Gerard Stamp

 I am often asked why I paint churches, and I have never found it an easy question to answer. I have certainly been fascinated by architecture - particularly medieval architecture - for as long as I remember. It started in my schooldays where a talent for drawing was nurtured and developed by an inspirational art master in a classroom overlooking one of Europe's greatest Norman cathedrals, Norwich. I was surrounded by magnificent medieval architecture, and was also increasingly obsessed by one of our finest architectural draftsmen, the Norwich artist John Sell Cotman.

What I try to paint is the atmosphere, the feeling of a place. Above all, it is light which fascinates me, and how light can affect mood and can lead the eye around a painting.  I am also attracted by the melancholy, the timelessness, the tranquillity of a simple country church, or the solemn ruins of a once great abbey. These are hardly new or 'original' subjects for an artist's attention but that is no reason not to interpret them anew, with fresh eyes.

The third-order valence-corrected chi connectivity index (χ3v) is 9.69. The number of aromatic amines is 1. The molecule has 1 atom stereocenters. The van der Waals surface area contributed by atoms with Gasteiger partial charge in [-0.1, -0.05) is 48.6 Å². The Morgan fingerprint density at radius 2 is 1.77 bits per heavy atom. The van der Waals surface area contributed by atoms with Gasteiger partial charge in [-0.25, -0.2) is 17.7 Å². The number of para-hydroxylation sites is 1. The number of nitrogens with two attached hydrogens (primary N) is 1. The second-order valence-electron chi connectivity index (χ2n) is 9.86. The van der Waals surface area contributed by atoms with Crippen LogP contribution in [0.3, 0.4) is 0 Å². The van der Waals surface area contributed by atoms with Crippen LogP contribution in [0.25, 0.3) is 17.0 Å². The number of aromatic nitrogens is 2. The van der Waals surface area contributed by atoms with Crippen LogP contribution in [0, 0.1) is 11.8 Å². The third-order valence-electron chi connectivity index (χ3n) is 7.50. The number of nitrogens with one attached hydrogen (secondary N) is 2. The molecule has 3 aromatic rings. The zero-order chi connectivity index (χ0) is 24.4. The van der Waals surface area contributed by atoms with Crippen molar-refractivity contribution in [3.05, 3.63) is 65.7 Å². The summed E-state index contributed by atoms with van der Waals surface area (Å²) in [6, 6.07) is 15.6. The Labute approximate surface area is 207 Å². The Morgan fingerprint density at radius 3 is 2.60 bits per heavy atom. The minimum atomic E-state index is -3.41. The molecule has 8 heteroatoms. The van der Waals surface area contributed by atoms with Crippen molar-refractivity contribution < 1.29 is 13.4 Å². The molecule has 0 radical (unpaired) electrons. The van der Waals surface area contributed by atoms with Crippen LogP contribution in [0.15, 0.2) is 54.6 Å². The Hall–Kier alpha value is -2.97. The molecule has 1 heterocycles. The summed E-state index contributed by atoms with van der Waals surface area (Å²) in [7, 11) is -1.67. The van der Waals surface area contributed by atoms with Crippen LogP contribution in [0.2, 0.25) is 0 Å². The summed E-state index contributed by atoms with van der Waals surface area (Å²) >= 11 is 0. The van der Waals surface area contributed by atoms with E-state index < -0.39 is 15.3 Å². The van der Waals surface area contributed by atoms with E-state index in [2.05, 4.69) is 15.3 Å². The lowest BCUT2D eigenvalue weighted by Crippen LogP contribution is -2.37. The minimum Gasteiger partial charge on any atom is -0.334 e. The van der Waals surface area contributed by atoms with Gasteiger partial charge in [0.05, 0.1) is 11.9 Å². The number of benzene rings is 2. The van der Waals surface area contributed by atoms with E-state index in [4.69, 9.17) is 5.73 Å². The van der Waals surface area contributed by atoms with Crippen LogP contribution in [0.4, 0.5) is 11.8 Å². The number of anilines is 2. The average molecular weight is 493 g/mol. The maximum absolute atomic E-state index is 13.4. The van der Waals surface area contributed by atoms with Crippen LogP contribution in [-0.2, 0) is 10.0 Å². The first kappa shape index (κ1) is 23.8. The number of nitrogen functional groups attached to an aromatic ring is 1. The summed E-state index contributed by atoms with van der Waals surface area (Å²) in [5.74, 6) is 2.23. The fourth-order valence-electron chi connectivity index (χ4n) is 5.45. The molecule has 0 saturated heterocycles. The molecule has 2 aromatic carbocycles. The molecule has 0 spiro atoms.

But there is something else. John Ruskin wrote: "The greatest glory of a building is not in its stones, nor in its gold. Its glory is in its Age, and in that deep sense of voicefulness, of stern watching, of mysterious sympathy… even of approval or condemnation, which we feel in walls that have long been washed by the passing waves of humanity... it is in that golden stain of time, that we are to look for the real light, and colour, and preciousness of architecture."

The idea that a structure made out of brick and stone can somehow impart 'approval' or 'condemnation' may be to the modern cynic at best unduly romantic and at worst utterly ridiculous. But it is this anthropomorphism, and the feeling of being able to touch the "passing waves of humanity", which give spirit to these places and draws me to them.

One art collector, quoting T.S Eliot, described my work as being 'at the still point of the turning world'. I like that. We are living in an angry and uncertain world, and often a very frightening one. It is also a crowded world where, though there are wonderful exceptions, we endure much ugliness in art, in architecture, in urban planning, and in the relentless industrialisation of our rural landscape and seascape. Beauty is well overdue a revival.

In a time of great change these buildings provide constancy for the soul and sanctuaries for the eyes: I paint them because they are beautiful.